People Who Eat More Grilled Cheese Have More Sex, Survey Finds
The answer to society's most pressing (heh) question is in: Yes, grilled cheese eaters do have more sex.
That's according to a survey conducted by Skout, a "mobile social networking site" few of us have heard of. In honor of National Grilled Cheese Day, the company surveyed about 4,600 of its users and found that 73% of people who love grilled cheese sandwiches have sex at least once a month, whereas 68% of non-grilled cheese lovers are doing it monthly — a small difference, but still.
So what does that say about grilled cheese lovers, those devoted to the perfect combination of crunch and goo, of salty to creamy? Are they more sensuous, more attentive, more lustful?
Eh, there's pretty much no way of knowing, at least not from a survey that teases out what are, at best, correlations. But that doesn't stop us curious humans from drawing conclusions about our sex lives from our daily habits. Here are some other people who are probably having more sex or are better at it than the average Joe, based on surveys and studies, some of them more scientific than others.
People who use emojis have more sex: Match.com's latest Singles in America survey of over 5,000 singles found that "54% of emoji users had sex in 2014 compared to 31% of singles who did not," Helen Fisher, a Rutgers University biological anthropologist who worked on the survey, told Time. Thumbs up and a winky face to all you emoji-lovers out there.
Art students have more sex: The classic stereotypes held true in a survey of nearly 12,000 undergrads by British student news site the Tab. While 11% of computer science majors had never had sex, only 1% of art students never had. (Same went for sociology students, but somehow that stat is less sexy.)
Women with lots of guy friends have more sex: A study in the Journal of Comparative Psychology found that couples had more sex when the woman in the couple had more interactions with other guys. It goes back to evolutionary-based jealousy and competition, reports the Huffington Post, rooted in our early days as a species. But hey, it may just be that guys are into the "cool girl."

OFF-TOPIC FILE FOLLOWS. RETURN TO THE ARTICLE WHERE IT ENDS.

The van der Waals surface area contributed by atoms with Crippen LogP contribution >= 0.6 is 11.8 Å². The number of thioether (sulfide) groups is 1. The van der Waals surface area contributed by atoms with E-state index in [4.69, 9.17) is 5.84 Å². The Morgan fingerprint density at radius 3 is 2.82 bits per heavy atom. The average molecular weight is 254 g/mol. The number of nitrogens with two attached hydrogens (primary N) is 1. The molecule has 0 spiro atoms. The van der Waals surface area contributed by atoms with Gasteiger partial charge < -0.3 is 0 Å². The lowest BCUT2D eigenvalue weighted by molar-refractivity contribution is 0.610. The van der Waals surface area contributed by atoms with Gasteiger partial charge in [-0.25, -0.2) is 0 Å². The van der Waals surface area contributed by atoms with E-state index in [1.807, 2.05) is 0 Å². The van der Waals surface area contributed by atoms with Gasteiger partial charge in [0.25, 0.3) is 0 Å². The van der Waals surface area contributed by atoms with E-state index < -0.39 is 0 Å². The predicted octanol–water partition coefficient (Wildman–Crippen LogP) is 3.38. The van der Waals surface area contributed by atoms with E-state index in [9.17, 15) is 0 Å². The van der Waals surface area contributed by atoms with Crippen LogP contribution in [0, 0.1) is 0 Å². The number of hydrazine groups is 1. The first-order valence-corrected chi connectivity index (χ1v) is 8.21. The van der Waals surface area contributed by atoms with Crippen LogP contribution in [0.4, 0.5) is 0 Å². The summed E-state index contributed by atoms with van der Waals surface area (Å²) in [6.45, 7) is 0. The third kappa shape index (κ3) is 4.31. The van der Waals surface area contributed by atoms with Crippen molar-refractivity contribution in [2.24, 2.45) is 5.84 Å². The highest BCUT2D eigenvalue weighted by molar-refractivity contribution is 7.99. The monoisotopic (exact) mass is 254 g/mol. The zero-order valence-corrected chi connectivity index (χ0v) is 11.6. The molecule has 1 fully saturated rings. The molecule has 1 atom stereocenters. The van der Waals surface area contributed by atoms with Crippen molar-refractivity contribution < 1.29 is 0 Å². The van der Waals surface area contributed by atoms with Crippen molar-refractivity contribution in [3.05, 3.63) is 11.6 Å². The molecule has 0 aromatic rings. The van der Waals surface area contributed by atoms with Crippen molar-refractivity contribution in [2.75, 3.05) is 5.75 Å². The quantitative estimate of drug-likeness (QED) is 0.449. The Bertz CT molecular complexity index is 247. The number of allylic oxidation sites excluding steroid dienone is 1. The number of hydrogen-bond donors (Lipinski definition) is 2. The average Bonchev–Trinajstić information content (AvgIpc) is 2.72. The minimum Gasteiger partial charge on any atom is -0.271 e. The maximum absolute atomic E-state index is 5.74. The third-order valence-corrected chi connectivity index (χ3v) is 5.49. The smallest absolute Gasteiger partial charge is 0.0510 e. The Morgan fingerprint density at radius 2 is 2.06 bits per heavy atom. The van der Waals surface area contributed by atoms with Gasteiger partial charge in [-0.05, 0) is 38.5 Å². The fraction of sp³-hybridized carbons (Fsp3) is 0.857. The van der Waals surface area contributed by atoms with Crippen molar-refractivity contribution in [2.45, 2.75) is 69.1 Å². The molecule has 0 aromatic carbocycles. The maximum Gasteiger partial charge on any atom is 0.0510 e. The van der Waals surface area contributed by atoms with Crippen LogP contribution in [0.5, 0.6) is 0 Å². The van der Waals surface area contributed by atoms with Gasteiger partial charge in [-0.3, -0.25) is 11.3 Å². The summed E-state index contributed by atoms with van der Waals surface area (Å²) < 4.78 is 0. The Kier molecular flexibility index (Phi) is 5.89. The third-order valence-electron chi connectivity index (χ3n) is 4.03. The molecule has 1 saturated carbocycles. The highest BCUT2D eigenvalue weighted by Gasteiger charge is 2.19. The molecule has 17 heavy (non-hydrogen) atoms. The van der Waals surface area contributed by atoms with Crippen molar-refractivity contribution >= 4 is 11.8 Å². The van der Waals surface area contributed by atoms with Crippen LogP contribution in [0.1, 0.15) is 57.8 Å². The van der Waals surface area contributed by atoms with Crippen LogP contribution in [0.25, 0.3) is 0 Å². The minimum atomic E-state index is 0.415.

Couples who run together have more sex: A 1,000-person survey by (who else) a running company called Brooks found that 71% of men and women "believe running together as a couple plays a part in their sex life," and 75% of men and 68% of women said the more miles they ran together, the more they "increased their mileage between the sheets." We hope they showered first.
Republicans have more orgasms: When Match.com released its singles survey in 2012, things got political: Republicans "reported the highest frequency of orgasm," wrote the Daily Beast, with over half coming during sex. For liberal Democrats, on the other hand, only 40% climaxed every time they had sex.
Teachers have a lot of sex, but not the most: Redbook magazine surveyed 400 straight married women about their husbands' professions and came to certain conclusions about certain jobs. Among them was that "teachers and government workers" are the second-most likely of the professions surveyed to have sex every day, at 13%. Funnily enough, the "suits" (lawyers, consultants, accountants") were the most likely to want sex every day, but got it less (10%).
People who do CrossFit have more sex: This year's Match.com Singles in America survey also found that CrossFitters not only "have more frequent sex, but that they also go on more dates than singles who partake in any other form of exercise," reports the Observer. Well, that does make sense from an adrenaline perspective.
Of course, most of these are not deep scientific investigations into why our brains and libidos work the way they do. There are clues out there as to why some people have more sex than others — age, health, time management and overall desire being among them — but nothing that should be taken to much to heart.
"People are always looking for a 'normal' that they can compare themselves to," Kristen Mark, assistant professor and director of the Sexual Health Promotion Lab at the University of Kentucky, previously told Mic. "The only 'normal' that people should compare themselves to is the 'normal' within their own relationship."
After all, what if you're a Republican runner who hates CrossFit, loves grilled cheese but can't stand smiley-face emoji? As the Cut put it in response to the emoji sex study, "Hmm."